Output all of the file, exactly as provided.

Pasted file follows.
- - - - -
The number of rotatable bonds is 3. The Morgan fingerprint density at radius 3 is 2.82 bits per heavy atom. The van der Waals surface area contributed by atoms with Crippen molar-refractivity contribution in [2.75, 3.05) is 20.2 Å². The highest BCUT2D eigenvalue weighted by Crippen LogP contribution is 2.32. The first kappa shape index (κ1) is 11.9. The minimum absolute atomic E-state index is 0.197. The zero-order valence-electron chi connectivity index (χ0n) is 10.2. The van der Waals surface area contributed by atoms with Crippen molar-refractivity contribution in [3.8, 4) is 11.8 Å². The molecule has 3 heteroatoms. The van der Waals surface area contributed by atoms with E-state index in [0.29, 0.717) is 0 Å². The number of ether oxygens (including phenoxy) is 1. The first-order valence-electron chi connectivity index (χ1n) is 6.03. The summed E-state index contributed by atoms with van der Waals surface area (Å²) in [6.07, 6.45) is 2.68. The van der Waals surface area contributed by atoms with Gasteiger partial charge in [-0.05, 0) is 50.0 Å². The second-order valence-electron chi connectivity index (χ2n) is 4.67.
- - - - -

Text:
The number of rotatable bonds is 3. The Morgan fingerprint density at radius 3 is 2.82 bits per heavy atom. The van der Waals surface area contributed by atoms with Crippen molar-refractivity contribution in [2.75, 3.05) is 20.2 Å². The highest BCUT2D eigenvalue weighted by Crippen LogP contribution is 2.32. The first kappa shape index (κ1) is 11.9. The minimum absolute atomic E-state index is 0.197. The zero-order valence-electron chi connectivity index (χ0n) is 10.2. The van der Waals surface area contributed by atoms with Crippen molar-refractivity contribution in [3.8, 4) is 11.8 Å². The molecule has 3 heteroatoms. The van der Waals surface area contributed by atoms with E-state index in [0.29, 0.717) is 0 Å². The number of ether oxygens (including phenoxy) is 1. The first-order valence-electron chi connectivity index (χ1n) is 6.03. The summed E-state index contributed by atoms with van der Waals surface area (Å²) in [6.07, 6.45) is 2.68. The van der Waals surface area contributed by atoms with Gasteiger partial charge in [-0.05, 0) is 50.0 Å². The second-order valence-electron chi connectivity index (χ2n) is 4.67.